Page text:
FRANKFORT, Ky. (AP) — Smoking-related diseases inflict a much higher death toll in Kentucky than opioid-related overdoses, advocates of a higher cigarette tax told a legislative panel on Wednesday.
Doctors pointed to smoking-related health ravages in a state that has led the nation in burley tobacco production as they promoted efforts to boost the cigarette tax by at least $1 per pack. The higher tobacco tax would reduce smoking rates among adults and youths in a state where about one-fourth of adults puff on cigarettes, they said.
“This has to stop, this cycle of death that happens as a result of cigarette smoking,” said Dr. Jason Chesney, director of the James Graham Brown Cancer Center in Louisville.
The Senate Health and Welfare Committee heard from the advocates without having a related bill to evaluate. Advocates hope to have one considered this year, or have the issue included if lawmakers take up a comprehensive overhaul of the state’s tax code.
Kentucky’s current 60-cent-per-pack cigarette tax ranks as one of the nation’s lowest. The national average is $1.72 a pack, the committee was told.
The advocates offered grim health and financial statistics to back a higher tax.
Kentucky has the nation’s highest death rates linked to smoking, they said. More than one-third of cancer diagnoses are smoking related, said Chesney, who called it a “health crisis.”
Smoking kills more people in Kentucky than alcohol, AIDS, car crashes, illegal drugs, murders and suicides combined, he said. The state’s death toll from smoking-related diseases is six times higher than deaths caused by the scourge of opioid-related overdoses, he said.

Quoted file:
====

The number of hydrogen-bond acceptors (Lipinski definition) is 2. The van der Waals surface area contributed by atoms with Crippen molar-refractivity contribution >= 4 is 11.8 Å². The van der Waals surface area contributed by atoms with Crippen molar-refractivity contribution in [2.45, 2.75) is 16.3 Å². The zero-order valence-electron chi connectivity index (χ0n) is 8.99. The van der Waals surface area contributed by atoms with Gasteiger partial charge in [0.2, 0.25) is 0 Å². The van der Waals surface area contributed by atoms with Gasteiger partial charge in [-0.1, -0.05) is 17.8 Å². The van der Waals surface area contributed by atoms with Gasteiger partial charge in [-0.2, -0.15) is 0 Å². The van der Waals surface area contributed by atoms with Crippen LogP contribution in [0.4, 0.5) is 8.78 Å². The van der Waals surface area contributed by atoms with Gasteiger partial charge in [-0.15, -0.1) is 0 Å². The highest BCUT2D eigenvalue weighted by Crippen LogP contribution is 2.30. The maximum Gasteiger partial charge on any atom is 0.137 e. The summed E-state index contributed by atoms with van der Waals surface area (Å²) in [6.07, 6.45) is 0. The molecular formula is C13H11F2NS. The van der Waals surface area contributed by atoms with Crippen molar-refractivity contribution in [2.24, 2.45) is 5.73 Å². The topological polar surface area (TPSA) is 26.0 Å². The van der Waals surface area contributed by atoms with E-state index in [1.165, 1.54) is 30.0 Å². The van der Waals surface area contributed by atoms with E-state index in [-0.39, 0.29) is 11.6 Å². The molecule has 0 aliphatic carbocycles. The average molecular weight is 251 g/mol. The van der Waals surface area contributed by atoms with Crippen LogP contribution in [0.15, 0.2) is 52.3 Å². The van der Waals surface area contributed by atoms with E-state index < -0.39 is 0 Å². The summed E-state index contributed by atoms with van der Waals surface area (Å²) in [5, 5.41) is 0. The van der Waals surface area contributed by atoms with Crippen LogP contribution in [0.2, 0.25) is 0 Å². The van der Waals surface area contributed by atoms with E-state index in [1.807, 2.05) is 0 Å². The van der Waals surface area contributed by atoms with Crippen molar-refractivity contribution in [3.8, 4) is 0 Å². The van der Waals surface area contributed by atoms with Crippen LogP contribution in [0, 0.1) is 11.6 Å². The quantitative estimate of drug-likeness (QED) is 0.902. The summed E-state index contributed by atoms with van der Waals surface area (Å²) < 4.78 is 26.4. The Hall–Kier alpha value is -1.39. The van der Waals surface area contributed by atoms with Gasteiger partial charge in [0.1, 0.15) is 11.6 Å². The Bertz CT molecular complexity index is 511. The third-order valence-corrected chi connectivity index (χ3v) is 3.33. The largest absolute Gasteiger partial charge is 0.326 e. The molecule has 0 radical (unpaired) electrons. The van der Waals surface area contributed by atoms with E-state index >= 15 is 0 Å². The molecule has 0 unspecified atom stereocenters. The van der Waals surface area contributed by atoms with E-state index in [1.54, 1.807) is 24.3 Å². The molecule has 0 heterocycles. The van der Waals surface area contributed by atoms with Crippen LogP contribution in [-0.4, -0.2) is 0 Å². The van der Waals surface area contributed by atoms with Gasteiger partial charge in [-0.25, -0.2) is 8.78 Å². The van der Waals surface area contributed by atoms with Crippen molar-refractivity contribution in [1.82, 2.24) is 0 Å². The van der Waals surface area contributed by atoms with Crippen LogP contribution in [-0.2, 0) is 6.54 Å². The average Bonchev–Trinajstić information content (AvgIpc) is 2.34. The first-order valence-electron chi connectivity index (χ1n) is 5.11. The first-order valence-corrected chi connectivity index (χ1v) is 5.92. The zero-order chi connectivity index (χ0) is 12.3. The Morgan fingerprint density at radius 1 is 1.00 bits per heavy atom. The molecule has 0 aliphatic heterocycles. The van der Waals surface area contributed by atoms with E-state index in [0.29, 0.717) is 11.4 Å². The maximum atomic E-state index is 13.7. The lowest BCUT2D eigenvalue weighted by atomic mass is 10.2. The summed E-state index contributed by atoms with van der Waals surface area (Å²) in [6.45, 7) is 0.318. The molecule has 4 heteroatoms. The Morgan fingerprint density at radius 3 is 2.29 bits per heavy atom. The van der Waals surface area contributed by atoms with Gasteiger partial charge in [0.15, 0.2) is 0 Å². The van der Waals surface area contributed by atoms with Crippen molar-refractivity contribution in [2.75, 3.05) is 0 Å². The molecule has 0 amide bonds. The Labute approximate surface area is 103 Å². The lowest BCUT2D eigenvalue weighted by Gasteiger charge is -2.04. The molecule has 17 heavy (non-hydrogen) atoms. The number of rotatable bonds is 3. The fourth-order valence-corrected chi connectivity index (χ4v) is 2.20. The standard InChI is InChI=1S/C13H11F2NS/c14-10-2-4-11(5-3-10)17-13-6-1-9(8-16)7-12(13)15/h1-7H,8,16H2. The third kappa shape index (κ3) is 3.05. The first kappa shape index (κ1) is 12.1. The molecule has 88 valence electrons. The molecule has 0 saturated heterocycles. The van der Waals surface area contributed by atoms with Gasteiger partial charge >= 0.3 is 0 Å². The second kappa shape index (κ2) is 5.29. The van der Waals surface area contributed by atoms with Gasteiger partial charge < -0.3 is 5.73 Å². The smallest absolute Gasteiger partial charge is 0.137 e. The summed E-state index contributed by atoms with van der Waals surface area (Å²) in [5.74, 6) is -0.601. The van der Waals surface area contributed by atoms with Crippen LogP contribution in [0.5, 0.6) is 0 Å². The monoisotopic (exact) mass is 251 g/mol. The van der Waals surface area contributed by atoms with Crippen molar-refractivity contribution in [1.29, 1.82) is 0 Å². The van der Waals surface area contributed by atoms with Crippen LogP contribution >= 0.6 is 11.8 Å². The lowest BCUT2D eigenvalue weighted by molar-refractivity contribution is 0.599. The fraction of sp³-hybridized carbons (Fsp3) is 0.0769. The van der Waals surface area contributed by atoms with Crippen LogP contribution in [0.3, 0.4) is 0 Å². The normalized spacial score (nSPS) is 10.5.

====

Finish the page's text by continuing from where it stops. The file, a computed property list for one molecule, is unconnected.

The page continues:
High smoking rates contribute to Kentucky having the nation’s unhealthiest workforce, said Kentucky Chamber of Commerce executive Ashli Watts. That leads to billions of dollars in lost productivity, she said. The politically influential chamber supports raising the cigarette tax to improve the state’s health, she said.
Advocates also pointed to the financial drain to treat smoking-related illnesses.
About $2 billion in annual health care costs in Kentucky are directly attributed to smoking, including about $600 million in Medicaid funds, they said.
“I resent deeply that I’ve got to spend $600 million of our tax dollars to treat smoking-related illnesses for the Medicaid population when we can’t find funding for schools,” said Republican Sen. Stephen Meredith of Leitchfield.
Meredith has introduced a bill to raise the cigarette tax by $1 per pack. He proposes that most of the revenue go into the state’s Medicaid program, but 10 percent would support smoking cessation programs in counties with smoke-free measures. Meredith is looking for someone to sponsor a companion bill in the House, where such a measure would have to start.
Sen. Max Wise, R-Campbellsville, said that raising the cigarette tax could put lawmakers on a “slippery slope.” Wise, a non-smoker, said it could lead to higher taxes or restrictions on other products such as sugary drinks and snacks that are blamed for contributing to health problems.
“If we do a cigarette tax, I would like to know, what’s next?” he said.